Find the Index of an Element in a List in Python

Use the List
index()
Method to Find the Index of a List in Python 
Use
numpy.where()
to Find the Index of a List in Python
This tutorial will demonstrate how to find the position or index of an element in a Python list.
Use the List index()
Method to Find the Index of a List in Python
Python list has a builtin method called index()
, which accepts a single parameter representing the value to search within the existing list. The function returns the index of the first occurrence that it finds starting from index 0
regardless of how many times it occurs within the list.
For example, declare a list with a repeating value of 20
and call the function index(20)
and print what it returns.
lst = [13, 4, 20, 15, 6, 20, 20]
print(lst.index(20))
Output:
2
The first occurrence of the value 20
found within the lst
array was on index 2
, which is the result of the function call. The other elements with the same value are ignored since it already has found a match within the list.
What happens when a value does not exist within the given list, and we call index()
passing the nonexistent value? Let’s take this for example.
lst = [13, 4, 20, 15, 6, 20, 20]
print (lst.index(21))
Output:
ValueError: 21 is not in list
The function will throw an error if the index isn’t found within the list. In some cases, this might be unfavorable to invoke an error. To avoid this, catch the error with a try...except
block and make it so that if the index does not exist within the list, assign it as 1
.
lst = [13, 4, 20, 15, 6, 20, 20]
try:
ndx = lst.index(21)
except:
ndx = 1
print (ndx)
Output:
1
This way, an explicit error won’t have to be invoked, and the program can continue running after the operation.
Use numpy.where()
to Find the Index of a List in Python
The NumPy
module has a predefined function called where()
which deals with locating multiple items within a list and accepts a condition.
In this case, we will exclusively use where()
to locate a given value’s indices. Unlike the builtin index()
function, the where()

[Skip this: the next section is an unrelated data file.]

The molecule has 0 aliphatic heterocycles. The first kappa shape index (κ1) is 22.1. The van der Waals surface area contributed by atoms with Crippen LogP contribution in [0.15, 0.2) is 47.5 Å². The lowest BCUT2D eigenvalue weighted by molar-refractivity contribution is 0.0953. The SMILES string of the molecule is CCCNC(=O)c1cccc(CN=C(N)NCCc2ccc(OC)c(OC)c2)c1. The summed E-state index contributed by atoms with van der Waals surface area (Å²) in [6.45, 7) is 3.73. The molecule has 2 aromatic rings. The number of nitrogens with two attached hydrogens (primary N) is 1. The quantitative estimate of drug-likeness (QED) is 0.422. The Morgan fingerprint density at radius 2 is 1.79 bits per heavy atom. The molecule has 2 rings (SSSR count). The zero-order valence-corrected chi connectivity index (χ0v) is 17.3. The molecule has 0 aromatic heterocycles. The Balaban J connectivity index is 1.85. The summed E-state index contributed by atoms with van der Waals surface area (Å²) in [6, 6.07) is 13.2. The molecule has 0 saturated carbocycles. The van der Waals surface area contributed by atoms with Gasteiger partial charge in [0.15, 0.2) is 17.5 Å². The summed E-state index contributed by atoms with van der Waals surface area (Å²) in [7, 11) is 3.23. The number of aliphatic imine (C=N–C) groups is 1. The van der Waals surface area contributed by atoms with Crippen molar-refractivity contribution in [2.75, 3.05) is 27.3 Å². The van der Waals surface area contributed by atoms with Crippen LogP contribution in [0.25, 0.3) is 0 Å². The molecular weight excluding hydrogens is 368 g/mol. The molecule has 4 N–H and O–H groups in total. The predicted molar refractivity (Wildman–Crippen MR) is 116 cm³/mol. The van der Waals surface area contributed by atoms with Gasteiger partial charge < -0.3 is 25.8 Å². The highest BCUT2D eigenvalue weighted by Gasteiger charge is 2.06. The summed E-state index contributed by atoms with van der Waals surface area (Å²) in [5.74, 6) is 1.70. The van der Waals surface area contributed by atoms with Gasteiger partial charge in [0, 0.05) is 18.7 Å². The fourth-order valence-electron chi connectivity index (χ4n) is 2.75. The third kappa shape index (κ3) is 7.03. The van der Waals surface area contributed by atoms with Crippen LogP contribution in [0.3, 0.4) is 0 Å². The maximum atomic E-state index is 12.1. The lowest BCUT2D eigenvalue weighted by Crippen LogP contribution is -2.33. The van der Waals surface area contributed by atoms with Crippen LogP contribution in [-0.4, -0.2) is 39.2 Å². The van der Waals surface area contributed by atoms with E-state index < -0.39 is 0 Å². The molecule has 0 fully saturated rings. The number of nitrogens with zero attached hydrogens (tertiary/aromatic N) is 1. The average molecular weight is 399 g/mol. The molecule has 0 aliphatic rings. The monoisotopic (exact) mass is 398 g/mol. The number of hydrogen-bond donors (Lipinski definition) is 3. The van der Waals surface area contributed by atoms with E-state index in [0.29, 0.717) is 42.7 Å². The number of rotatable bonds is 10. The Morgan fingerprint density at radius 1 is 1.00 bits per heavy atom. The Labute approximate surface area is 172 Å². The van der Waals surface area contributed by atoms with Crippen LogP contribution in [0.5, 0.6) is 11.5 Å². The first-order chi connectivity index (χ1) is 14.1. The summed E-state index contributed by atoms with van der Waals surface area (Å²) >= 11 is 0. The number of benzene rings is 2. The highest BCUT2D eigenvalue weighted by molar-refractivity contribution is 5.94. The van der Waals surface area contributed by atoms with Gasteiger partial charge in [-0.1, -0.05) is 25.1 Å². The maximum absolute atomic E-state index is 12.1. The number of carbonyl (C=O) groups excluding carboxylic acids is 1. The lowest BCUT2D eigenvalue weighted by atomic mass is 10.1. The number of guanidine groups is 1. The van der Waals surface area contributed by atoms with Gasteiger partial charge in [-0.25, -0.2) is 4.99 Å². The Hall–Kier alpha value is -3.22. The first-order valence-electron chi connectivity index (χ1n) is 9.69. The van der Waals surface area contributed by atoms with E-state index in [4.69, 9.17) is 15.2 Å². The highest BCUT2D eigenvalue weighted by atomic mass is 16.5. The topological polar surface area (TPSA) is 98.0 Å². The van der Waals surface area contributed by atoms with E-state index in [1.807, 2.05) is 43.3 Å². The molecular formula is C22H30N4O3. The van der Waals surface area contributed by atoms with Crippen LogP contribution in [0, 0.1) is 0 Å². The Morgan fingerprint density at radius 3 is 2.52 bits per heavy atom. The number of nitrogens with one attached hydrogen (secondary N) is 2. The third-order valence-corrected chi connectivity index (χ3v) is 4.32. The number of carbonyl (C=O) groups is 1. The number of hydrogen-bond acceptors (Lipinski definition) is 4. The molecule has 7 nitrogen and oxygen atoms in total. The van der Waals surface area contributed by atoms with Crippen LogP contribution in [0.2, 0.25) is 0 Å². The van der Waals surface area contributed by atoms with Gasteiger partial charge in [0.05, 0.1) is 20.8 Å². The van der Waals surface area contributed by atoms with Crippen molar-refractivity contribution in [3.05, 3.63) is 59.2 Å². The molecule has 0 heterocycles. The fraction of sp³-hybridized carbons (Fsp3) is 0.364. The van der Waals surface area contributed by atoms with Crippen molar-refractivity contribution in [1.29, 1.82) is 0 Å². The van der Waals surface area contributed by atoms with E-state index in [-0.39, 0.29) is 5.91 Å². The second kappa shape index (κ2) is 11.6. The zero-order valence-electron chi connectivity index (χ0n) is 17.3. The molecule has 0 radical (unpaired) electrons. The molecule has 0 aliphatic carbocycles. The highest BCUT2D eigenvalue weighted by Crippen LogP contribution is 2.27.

function can return a list of indices where the value is located if it exists more than once within a list. This is useful if you need all the occurrences of the value instead of just the first occurrence.
The first step is to convert a Python list into a NumPy
array. To do this, call the function np.array()
.
import numpy as np
lst = np.array(lst = [13, 4, 20, 15, 6, 20, 20])
After initializing the NumPy
array, we only need to fill the first parameter of where()
. Initialize the first parameter as lst == 20
to locate the given list’s indices with the value 20
.
import numpy as np
lst = [13, 4, 20, 15, 6, 20, 20]
lst = np.array(lst)
result = np.where(lst == 20)
print(result)
Output:
(array([2, 5, 6]),)
Since NumPy
mainly deals with matrices, the where()
function returns a tuple of arrays instead of just a single list. If outputting only the single list is preferred, then call the first index of the result and output it using print()
.
import numpy as np
lst = [13, 4, 20, 15, 6, 20, 20]
lst = np.array(lst)
result = np.where(lst == 20)
print(result[0])
Output:
[2 5 6]
Note that NumPy
arrays are delimited by single whitespace instead of the normal commas.
In summary, the index()
function is the easiest way to find the position of an element within a Python list. Although, this function only returns the index of the first occurrence of the given value.
To return multiple indices if multiple instances of the value exist, then you can opt to use the where()
function in the NumPy
module.